Tuesday, February 03, 2009

Land, Still

I sometimes think that to maintain rationality, one must submit to irrational. Otherwise the world will stop rotating on its axis until the irrational has managed to explain itself in a manner satisfactory to rational people.

December 17, 2008 was a date memorable to some, insiginificant to most. On that day the House was filled to the brim with people, some in celebration of the Christmas season, some mourning the loss of their livelihood and their way of life. Others, like me, stood at the sidelines, unable to determine which emotion to let reign. To celebrate with Christmas revelers on the last workday of the year? To commiserate with farmers, some not having eaten for days, as they awaited the fate of agrarian reform?

Inside the session hall, the Chief of Staff of a representative from Mindanao let loose some choice words for the landlord block bent on killing the Comprehensive Agrarian Reform Law, a landmark bill of the post-Marcos era. Her frustration was real, her empathy for those who till the soil palpable. On the floor the lawmakers milled about. Those advocating land reform and those whose interests are against it were visibly on edge. Those not visibly interested yet remained glued to their seats (instead of having dinner in the lounge), made looking bored look so easy. It should be difficult if a person in office had some semi-conscious thought about anything other than the size of her pork.

Out in the lobby the legislative staff were raffling gifts to the tune of your usual Christmas melodies. At the sidelines, milling about, are farmers in their humble garb, green ribbons tied around their upper arms. While the legis staff stuffed their faces with party fare and howled in the simple joy of getting something for free, the faces of these farmers spelled the end of agrarian reform in this country. It was bizarre, I thought, too see so much abundance and food sit side-by-side with hunger and pain and loss.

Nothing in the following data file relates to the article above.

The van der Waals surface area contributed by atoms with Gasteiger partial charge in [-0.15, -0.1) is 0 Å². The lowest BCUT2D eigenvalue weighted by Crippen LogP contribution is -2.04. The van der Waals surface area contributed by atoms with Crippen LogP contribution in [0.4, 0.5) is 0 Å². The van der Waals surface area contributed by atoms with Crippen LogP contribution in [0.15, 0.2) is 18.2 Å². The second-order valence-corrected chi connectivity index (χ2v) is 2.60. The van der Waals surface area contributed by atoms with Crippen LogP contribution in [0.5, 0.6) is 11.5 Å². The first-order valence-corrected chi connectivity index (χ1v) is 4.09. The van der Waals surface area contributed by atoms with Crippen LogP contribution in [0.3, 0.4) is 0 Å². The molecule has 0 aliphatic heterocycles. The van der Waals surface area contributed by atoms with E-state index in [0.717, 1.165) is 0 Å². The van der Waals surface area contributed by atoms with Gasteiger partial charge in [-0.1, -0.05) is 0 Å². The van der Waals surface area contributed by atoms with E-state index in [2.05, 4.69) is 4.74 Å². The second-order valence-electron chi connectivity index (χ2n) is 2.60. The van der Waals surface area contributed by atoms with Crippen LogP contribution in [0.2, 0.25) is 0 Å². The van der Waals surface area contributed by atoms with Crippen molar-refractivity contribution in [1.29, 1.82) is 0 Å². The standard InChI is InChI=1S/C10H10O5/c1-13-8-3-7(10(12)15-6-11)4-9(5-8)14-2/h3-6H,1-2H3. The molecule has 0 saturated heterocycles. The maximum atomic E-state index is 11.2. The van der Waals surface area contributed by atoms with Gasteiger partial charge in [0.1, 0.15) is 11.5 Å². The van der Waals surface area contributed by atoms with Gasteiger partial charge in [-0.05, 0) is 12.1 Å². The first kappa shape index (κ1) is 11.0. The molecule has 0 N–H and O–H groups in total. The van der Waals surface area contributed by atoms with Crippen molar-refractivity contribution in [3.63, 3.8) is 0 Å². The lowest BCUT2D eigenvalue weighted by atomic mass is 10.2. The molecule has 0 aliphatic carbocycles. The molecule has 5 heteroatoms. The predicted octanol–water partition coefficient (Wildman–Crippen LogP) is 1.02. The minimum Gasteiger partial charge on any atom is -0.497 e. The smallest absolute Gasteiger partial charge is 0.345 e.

Bleeding hearts will argue land reform in this country should be rooted in social justice, that those who work the land must be allowed a way of life commensurate to their labor. This means that the eleven million or so who till the land must also own it. To ease our nation into modernity, to follow the pattern of development of other countries, we must also find a way to expropriate surplus from the agriculture sector to support a nascent industrial base, and later a service sector. This was how other countries of similar size and population have done it. As our pattern of development would have it, we have an insignificant agricultural sector contributing to the nation’s wealth even as it continues to employ over a third of the labor force. No more lands to till or no means with which to till it, millions of hungry, inutile hands and lives lay fallow. A graying demographic, these farmers sell what is left to sell and bundle their kids off to seek better fortune overseas. Those smart enough will realize that the local economy is incapable of generating job opportunities. But hey. We cannot export all our people.

One who has no heart to bleed may also see agrarian reform in a completely selfish light. If no one grows our food because we have sold all large landholdings to multinational corporations to grow GMOs for export or to foreign governments who have no arable lands in their countries, then where do we get our food? Food security is a matter of national security for rational governments. The titans of agricultural exports, the United States and the European Union, have come to a loggerheads over farm subsidies ever since agriculture was included in the world’s global trading regime. At the expense of many more developing nations, both the US and the EU spend billions on either supporting their farming industries or paying them to not plant to keep food prices high. They do so not only to support these sectors or even to honor some sort of social contract with their farmers, they do so as a matter of security.

Our little raft bobs on rough waters as the world experiences food crises on top of all others. The Filipino farmer is mercifully ignorant of the fate the rest of the world awaits. All his energies are devoted to keeping alive. This administration, and many others, have pledged to ease his suffering. So much has been said in the name of the poor. We shall end poverty, they promise. But poverty in this country is a rural phenomenon. Manila’s urban slum-dwellers are rich in comparison.

One who prefers to see things in a completely utilitarian manner will want a sensible agrarian reform policy which will see the right environment put in place to grow the agrarian economy in sync with the rest of the country. This will solve both poverty and food security. If the experience of other countries ring true, then it will also pave the way to that elusive First World status. 2020, she says. 2020. But the President, and those who share her interests, may have other plans for Philippine lands. Not for farmers to till. Not to grow food for domestic consumption. For lease. For sale. For now. Tomorrow, well. Tomorrow can go hang.

Cross-posted at FilipinoVoices.

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